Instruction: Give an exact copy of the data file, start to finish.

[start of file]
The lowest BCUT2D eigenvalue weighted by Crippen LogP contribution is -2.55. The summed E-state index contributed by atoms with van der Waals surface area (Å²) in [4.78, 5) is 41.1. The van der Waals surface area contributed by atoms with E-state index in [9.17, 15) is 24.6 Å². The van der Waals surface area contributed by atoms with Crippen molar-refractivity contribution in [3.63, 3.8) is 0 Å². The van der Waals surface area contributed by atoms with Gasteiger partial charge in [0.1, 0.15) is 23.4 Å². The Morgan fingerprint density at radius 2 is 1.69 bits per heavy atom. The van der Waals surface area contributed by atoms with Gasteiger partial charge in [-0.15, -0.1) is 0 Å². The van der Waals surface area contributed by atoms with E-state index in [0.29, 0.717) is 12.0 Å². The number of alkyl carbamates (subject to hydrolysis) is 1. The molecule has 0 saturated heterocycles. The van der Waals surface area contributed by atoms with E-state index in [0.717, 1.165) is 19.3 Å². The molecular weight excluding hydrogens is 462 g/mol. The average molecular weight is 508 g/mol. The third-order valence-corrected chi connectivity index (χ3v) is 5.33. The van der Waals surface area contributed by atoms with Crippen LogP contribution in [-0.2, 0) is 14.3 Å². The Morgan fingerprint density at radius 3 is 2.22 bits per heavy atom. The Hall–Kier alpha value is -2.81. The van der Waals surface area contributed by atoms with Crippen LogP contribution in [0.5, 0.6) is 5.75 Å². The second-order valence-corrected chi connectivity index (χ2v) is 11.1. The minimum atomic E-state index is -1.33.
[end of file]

The lowest BCUT2D eigenvalue weighted by Crippen LogP contribution is -2.55. The summed E-state index contributed by atoms with van der Waals surface area (Å²) in [4.78, 5) is 41.1. The van der Waals surface area contributed by atoms with E-state index in [9.17, 15) is 24.6 Å². The van der Waals surface area contributed by atoms with Crippen molar-refractivity contribution in [3.63, 3.8) is 0 Å². The van der Waals surface area contributed by atoms with Gasteiger partial charge in [0.1, 0.15) is 23.4 Å². The Morgan fingerprint density at radius 2 is 1.69 bits per heavy atom. The van der Waals surface area contributed by atoms with Gasteiger partial charge in [-0.15, -0.1) is 0 Å². The van der Waals surface area contributed by atoms with E-state index in [0.29, 0.717) is 12.0 Å². The number of alkyl carbamates (subject to hydrolysis) is 1. The molecule has 0 saturated heterocycles. The van der Waals surface area contributed by atoms with E-state index in [0.717, 1.165) is 19.3 Å². The molecular weight excluding hydrogens is 462 g/mol. The average molecular weight is 508 g/mol. The third-order valence-corrected chi connectivity index (χ3v) is 5.33. The van der Waals surface area contributed by atoms with Crippen LogP contribution in [-0.2, 0) is 14.3 Å². The Morgan fingerprint density at radius 3 is 2.22 bits per heavy atom. The Hall–Kier alpha value is -2.81. The van der Waals surface area contributed by atoms with Crippen LogP contribution in [0.5, 0.6) is 5.75 Å². The second-order valence-corrected chi connectivity index (χ2v) is 11.1. The minimum atomic E-state index is -1.33.